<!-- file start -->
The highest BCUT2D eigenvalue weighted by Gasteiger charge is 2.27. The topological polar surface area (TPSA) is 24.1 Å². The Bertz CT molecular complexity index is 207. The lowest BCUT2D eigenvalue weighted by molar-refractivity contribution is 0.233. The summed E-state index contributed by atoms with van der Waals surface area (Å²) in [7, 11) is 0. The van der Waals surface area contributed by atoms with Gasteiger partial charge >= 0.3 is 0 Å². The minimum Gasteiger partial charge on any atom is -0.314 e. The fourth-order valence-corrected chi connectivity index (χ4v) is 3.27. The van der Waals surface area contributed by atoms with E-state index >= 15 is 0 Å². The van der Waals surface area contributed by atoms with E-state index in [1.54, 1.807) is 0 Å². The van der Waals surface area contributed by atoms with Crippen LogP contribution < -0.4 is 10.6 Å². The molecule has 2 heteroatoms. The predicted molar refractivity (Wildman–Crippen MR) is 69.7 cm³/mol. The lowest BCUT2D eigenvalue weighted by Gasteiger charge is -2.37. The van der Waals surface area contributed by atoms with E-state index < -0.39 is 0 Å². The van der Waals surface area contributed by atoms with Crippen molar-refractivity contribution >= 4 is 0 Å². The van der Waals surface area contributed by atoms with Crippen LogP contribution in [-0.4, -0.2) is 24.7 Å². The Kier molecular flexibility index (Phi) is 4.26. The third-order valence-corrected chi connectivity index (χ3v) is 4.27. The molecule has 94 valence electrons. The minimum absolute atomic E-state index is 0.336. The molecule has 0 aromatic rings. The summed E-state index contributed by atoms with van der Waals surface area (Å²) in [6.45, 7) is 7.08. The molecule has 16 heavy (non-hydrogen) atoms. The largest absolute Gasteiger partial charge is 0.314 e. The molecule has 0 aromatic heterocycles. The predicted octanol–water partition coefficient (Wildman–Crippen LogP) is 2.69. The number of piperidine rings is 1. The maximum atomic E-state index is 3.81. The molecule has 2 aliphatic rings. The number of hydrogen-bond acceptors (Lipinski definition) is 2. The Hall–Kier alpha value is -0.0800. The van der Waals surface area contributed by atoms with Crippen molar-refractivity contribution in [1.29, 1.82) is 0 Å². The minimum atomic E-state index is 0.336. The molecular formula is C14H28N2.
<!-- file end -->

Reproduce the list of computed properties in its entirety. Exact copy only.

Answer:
The highest BCUT2D eigenvalue weighted by Gasteiger charge is 2.27. The topological polar surface area (TPSA) is 24.1 Å². The Bertz CT molecular complexity index is 207. The lowest BCUT2D eigenvalue weighted by molar-refractivity contribution is 0.233. The summed E-state index contributed by atoms with van der Waals surface area (Å²) in [7, 11) is 0. The van der Waals surface area contributed by atoms with Gasteiger partial charge >= 0.3 is 0 Å². The minimum Gasteiger partial charge on any atom is -0.314 e. The fourth-order valence-corrected chi connectivity index (χ4v) is 3.27. The van der Waals surface area contributed by atoms with E-state index >= 15 is 0 Å². The van der Waals surface area contributed by atoms with E-state index in [1.54, 1.807) is 0 Å². The van der Waals surface area contributed by atoms with Crippen LogP contribution < -0.4 is 10.6 Å². The molecule has 2 heteroatoms. The predicted molar refractivity (Wildman–Crippen MR) is 69.7 cm³/mol. The lowest BCUT2D eigenvalue weighted by Gasteiger charge is -2.37. The van der Waals surface area contributed by atoms with E-state index < -0.39 is 0 Å². The van der Waals surface area contributed by atoms with Crippen molar-refractivity contribution >= 4 is 0 Å². The van der Waals surface area contributed by atoms with Crippen LogP contribution in [-0.4, -0.2) is 24.7 Å². The Kier molecular flexibility index (Phi) is 4.26. The third-order valence-corrected chi connectivity index (χ3v) is 4.27. The molecule has 94 valence electrons. The minimum absolute atomic E-state index is 0.336. The molecule has 0 aromatic rings. The summed E-state index contributed by atoms with van der Waals surface area (Å²) in [6.45, 7) is 7.08. The molecule has 16 heavy (non-hydrogen) atoms. The largest absolute Gasteiger partial charge is 0.314 e. The molecule has 0 aromatic heterocycles. The predicted octanol–water partition coefficient (Wildman–Crippen LogP) is 2.69. The number of piperidine rings is 1. The maximum atomic E-state index is 3.81. The molecule has 2 aliphatic rings. The number of hydrogen-bond acceptors (Lipinski definition) is 2. The Hall–Kier alpha value is -0.0800. The van der Waals surface area contributed by atoms with Crippen molar-refractivity contribution in [1.29, 1.82) is 0 Å². The minimum atomic E-state index is 0.336. The molecular formula is C14H28N2.